Course Hero. "Women in Love Study Guide." Course Hero. 13 Apr. 2018. Web. 15 Nov. 2018. <https://www.coursehero.com/lit/Women-in-Love/>.
Course Hero. (2018, April 13). Women in Love Study Guide. In Course Hero. Retrieved November 15, 2018, from https://www.coursehero.com/lit/Women-in-Love/
(Course Hero, 2018)
Course Hero. "Women in Love Study Guide." April 13, 2018. Accessed November 15, 2018. https://www.coursehero.com/lit/Women-in-Love/.
Course Hero, "Women in Love Study Guide," April 13, 2018, accessed November 15, 2018, https://www.coursehero.com/lit/Women-in-Love/.
On a rainy Saturday morning a week later Ursula and Gudrun walk to Willey Water, the lake at Shortlands, the Criches' estate. All of a sudden Gerald springs out of the boathouse and dives into the water. Gudrun is envious of the freedom and happiness Gerald has to be alone in the water. This freedom, where he has a whole other world to himself, is his because he is a man. Gudrun exclaims with envy. She says, "You're a man. You want to do a thing, you do it. You haven't the thousand obstacles a woman has in front of her." Ursula, who does not share Gudrun's desire to enter the cold, wet world, is confused by her sister's intense reaction.
As they consider the Crich home, Shortlands, Ursula mentions how Gerald is busy making the latest technological improvements to the 18th-century home. The sisters agree Gerald has a drive for progress. Ursula remarks Gerald will "have to die soon when he's made every possible improvement and there will be nothing more to improve." Gudrun is shocked when Ursula tells her Gerald shot and killed his brother when they were playing with an old gun they found in a barn. Gudrun says this is worse and more frightening than murder because it is a pure accident without any intention behind it. Ursula doesn't agree. She says the boys playing with the gun and deciding to pull the trigger suggests an "unconscious will" or "primitive desire for killing."
Gudrun and Ursula encounter Hermione Roddice and Laura Crich across the field and help them lift a gate they are struggling to move. The barely disguised insincerity with which Hermione breezily addresses the sisters angers Ursula, who complains to Gudrun she finds Hermione impudent, or disrespectful. Gudrun agrees: "One knows these women are impudent—these free women who have emancipated themselves from the aristocracy." Ursula exclaims Hermione would be lucky to have her and Gudrun visit, given their beauty and intelligence. Gudrun remarks the fashionable way to carry oneself is to pretend to be common, a pretense the sisters mock. Ursula says she feels "like a swan among geese" and doesn't care to win the admiration of others. Gudrun replies that "the only thing to do is to despise them all." As she waits for the working week to begin, Ursula questions why so much of her life is spent waiting. She says she knows within her that "her life [is] like a shoot that is growing steadily but which has not yet come above ground."
In this chapter the Brangwen sisters observe two people who are, at least seemingly, freer than they are. It is Gudrun who is resentful of Gerald's freedom, which is symbolized by his ability to enact his will without obstacles by diving into Willey Water. His freedom is a freedom of the body and of space, a freedom of singleness and solitude. Gudrun's active, more physical inclinations, as well as her tendency to jump and see where she lands, as she describes in Chapter 1, link her to Gerald.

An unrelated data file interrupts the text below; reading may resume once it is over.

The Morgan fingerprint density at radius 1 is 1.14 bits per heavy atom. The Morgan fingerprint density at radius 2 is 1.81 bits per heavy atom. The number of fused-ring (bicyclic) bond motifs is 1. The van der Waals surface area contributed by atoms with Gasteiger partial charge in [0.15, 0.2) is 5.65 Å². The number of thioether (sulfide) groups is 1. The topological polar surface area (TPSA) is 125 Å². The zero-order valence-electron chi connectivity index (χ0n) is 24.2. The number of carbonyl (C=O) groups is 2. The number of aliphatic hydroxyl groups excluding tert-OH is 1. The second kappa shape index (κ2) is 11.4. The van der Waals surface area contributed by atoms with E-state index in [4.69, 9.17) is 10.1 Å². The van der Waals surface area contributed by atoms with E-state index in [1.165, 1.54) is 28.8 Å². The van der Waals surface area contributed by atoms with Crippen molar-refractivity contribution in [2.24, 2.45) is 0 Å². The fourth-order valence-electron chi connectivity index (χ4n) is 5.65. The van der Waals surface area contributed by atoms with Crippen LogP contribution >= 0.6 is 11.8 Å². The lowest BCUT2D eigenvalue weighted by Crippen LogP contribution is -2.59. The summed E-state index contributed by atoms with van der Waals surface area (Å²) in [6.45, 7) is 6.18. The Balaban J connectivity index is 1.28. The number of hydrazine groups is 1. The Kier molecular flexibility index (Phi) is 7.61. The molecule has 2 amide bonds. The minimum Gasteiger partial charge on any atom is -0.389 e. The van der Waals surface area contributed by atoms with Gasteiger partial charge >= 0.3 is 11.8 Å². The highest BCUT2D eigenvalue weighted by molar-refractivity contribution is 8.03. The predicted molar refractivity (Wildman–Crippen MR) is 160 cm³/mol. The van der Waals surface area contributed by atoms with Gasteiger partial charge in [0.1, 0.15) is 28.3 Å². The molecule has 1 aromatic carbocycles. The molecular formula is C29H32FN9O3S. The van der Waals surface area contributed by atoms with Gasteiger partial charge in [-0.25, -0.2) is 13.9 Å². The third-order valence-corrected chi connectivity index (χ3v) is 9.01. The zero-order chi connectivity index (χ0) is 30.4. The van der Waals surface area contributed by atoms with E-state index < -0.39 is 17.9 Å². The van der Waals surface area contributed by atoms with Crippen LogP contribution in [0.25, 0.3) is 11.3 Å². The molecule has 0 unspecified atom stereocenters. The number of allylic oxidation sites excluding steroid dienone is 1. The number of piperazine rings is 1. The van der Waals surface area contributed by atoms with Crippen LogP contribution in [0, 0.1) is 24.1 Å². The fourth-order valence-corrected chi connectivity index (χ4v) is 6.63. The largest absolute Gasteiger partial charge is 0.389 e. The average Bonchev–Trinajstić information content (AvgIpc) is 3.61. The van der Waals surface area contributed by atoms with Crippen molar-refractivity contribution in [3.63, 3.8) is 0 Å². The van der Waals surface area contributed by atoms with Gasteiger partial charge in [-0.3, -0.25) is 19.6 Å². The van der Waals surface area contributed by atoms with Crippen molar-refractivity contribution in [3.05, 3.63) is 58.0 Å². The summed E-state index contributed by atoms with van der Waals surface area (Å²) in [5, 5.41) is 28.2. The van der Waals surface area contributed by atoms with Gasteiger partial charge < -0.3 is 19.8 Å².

The sisters discuss Gerald's childhood tragedy, wherein he killed his brother during their play with an old, forgotten gun. Their discussion suggests his freedom might not be as perfect, nor as perfectly correlated to his male privilege, as Gudrun imagines. Indeed, in the debate over accident versus unconscious desire, Gudrun's support is for the existence of pure, horrifying accident. She seems to be admitting chaos rules the universe and can alter any life at any moment with an unspeakable burden such as Gerald's. However, this does not dampen her resentment of his masculine personal liberty, as she will make clear in following chapters.
It is Hermione who rubs Ursula the wrong way, and her freedom is linked to class. She has "emancipated herself from the aristocracy." She supposedly possesses the freedom of economic means of her aristocratic background. She also holds a worldview that allows her to comport herself as she wishes, without the restraint of aristocratic custom. Again, the idea Hermione is free or advantaged is undermined symbolically by her inability to open a gate. This suggests she is trapped within herself. That Ursula and Gudrun are able to lift the gate Hermione cannot suggests the greater freedom is theirs. They are of the middle class and therefore can move freely between the commoners, the eccentrics, and even parts of the aristocracy. They can do this without the yoke of prior class indoctrination Hermione has supposedly thrown off. Her "impudence," or rude condescension, also suggests she retains the social elitism of the aristocracy within herself. Her habit of always speaking in a singsong tone suggests she is trapped in an inauthentic performance of herself.
The chapter closes with Gudrun and Ursula each voicing their own idea of freedom. Ursula's idea is to be her exuberant, beautiful self (encapsulated in the image of the swan) without regard for the opinions of others. Gudrun's idea of freedom is, by contrast, a freedom born of universal hatred. Gudrun's hatred is an inversion of Ursula's self-love strategy. It suggests Gudrun's freedom is at some level an illusion, as her price for "freedom" is a bondage to the dark energy of hatred.